Welcome to Sloppy Science! We're here to collect your amusing and/or annoying anecdotes of science illiteracy in the media. Scientific misconceptions spread in the news and popular media are misleading and confusing, just like bad grammar in a respectable newspaper.
A word on "nitpicking" communities in general: if they're going to do any good, they have to exist primarily to educate others. Maybe you nitpick because it makes you feel smug and superior, but try to keep that tone out of your posts whenever possible. Having said that, there's nothing wrong with a bit of moral outrage at the level of ignorance in our culture. Show the world that it's cool to be smart, and that people who act dumb just look... well, dumb.
Remember to have a sense of humour, too... people who take themselves too seriously fall the hardest when someone calls them out on a mistake.
We're not looking for junk science or pseudoscience (take those to shampooscience), or religion masquerading as science (that goes to endcreationism), or urban legends (try Snopes).
We are looking for scientific and mathematical goofs, gaffes, and ignorance in popular culture. Common misconceptions and misuses are welcome. Here are a few examples...
The Discovery Channel in Canada ran an ad that began "In a galaxy 56 light years away..." 56 lightyears is well within our galaxy, practically next door to our own solar system. The ad wasn't about a galaxy anyways-- it was about a nearby star. The scrolling words on the screen suggested that it was supposed to be a Star Wars reference, but it fell flat with their smart and geeky audience. (They quickly fixed the mistake and the ad now says "In a star system 56 light years away...")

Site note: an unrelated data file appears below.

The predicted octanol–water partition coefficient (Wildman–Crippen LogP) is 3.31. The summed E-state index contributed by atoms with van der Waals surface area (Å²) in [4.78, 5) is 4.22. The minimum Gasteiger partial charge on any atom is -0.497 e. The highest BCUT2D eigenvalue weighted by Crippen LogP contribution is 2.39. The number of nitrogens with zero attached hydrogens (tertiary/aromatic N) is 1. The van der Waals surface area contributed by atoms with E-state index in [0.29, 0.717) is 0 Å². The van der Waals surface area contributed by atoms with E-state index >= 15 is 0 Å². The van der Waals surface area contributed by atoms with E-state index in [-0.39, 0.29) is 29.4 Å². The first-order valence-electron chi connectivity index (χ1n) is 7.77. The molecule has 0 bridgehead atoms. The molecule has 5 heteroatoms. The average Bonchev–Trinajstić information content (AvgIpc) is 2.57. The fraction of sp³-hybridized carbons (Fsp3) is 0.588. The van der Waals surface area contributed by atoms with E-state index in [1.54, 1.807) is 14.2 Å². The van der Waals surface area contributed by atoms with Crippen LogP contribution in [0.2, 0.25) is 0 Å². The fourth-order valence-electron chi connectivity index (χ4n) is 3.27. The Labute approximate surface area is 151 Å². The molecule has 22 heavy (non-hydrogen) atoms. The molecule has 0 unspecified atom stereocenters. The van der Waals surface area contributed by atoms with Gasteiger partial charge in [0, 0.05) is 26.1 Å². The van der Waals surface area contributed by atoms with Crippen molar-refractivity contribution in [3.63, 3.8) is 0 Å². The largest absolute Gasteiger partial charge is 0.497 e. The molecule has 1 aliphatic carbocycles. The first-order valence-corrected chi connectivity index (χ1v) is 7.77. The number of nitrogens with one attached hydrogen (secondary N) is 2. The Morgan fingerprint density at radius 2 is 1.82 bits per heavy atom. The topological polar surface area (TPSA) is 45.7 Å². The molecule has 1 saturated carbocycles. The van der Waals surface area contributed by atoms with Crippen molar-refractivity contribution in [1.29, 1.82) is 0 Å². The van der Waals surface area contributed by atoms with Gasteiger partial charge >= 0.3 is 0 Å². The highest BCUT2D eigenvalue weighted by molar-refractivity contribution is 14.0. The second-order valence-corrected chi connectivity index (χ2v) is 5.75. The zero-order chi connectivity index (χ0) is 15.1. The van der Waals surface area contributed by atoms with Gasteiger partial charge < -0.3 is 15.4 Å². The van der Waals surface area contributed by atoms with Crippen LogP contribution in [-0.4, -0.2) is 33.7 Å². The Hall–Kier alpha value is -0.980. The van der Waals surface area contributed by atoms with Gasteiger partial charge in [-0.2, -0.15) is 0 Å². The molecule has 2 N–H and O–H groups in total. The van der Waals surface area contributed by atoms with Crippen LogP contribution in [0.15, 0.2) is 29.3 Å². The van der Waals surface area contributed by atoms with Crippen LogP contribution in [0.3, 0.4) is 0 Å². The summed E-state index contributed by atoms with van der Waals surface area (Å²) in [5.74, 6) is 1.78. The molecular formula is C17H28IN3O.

A grocery store's flyer contained a coupon that promised a savings of "0.55 cents" if two bottles of salad dressing were purchased. They should have said $0.55 or 55 cents. 0.55 cents is just over half a penny. It's hardly worth cutting out the coupon.
CNN.com once ran a story about tides, claiming that tides will be higher than normal when the Moon is full. Do they think the Moon is more massive when it's full? The phases of the Moon are determined by the amount of Earth-facing side that is sunlit; a completely-lit-up Moon (from Earth's perspective) has the same gravitational influence on our oceans as a completely dark (new) Moon. Just because we can see more of it doesn't mean there is more of it.
Post your sightings to the community, with a reference to the original material whenever possible. If we can get enough confirmed examples, we might put them into a book.
Online sources: a link to the page
Books: title, author and page number
TV shows or movies: title, and episode title/number where applicable
Periodicals (newspapers and magazines): title, issue, and article